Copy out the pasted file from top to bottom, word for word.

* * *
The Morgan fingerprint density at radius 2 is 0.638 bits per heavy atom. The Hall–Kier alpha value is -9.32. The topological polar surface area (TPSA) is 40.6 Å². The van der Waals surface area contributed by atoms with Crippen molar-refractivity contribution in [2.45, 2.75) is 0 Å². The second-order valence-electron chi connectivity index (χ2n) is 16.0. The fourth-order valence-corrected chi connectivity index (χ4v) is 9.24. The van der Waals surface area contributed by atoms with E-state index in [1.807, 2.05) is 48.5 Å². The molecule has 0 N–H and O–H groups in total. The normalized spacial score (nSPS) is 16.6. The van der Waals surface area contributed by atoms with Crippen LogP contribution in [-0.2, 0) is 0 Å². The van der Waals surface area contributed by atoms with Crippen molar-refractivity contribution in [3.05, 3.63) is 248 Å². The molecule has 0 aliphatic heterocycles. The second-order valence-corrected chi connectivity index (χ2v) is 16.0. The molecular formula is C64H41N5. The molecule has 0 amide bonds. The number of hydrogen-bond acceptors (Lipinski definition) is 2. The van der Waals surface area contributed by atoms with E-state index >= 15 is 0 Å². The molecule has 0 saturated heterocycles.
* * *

The Morgan fingerprint density at radius 2 is 0.638 bits per heavy atom. The Hall–Kier alpha value is -9.32. The topological polar surface area (TPSA) is 40.6 Å². The van der Waals surface area contributed by atoms with Crippen molar-refractivity contribution in [2.45, 2.75) is 0 Å². The second-order valence-electron chi connectivity index (χ2n) is 16.0. The fourth-order valence-corrected chi connectivity index (χ4v) is 9.24. The van der Waals surface area contributed by atoms with E-state index in [1.807, 2.05) is 48.5 Å². The molecule has 0 N–H and O–H groups in total. The normalized spacial score (nSPS) is 16.6. The van der Waals surface area contributed by atoms with Crippen LogP contribution in [-0.2, 0) is 0 Å². The van der Waals surface area contributed by atoms with Crippen molar-refractivity contribution in [3.05, 3.63) is 248 Å². The molecule has 0 aliphatic heterocycles. The second-order valence-corrected chi connectivity index (χ2v) is 16.0. The molecular formula is C64H41N5. The molecule has 0 amide bonds. The number of hydrogen-bond acceptors (Lipinski definition) is 2. The van der Waals surface area contributed by atoms with E-state index >= 15 is 0 Å². The molecule has 0 saturated heterocycles.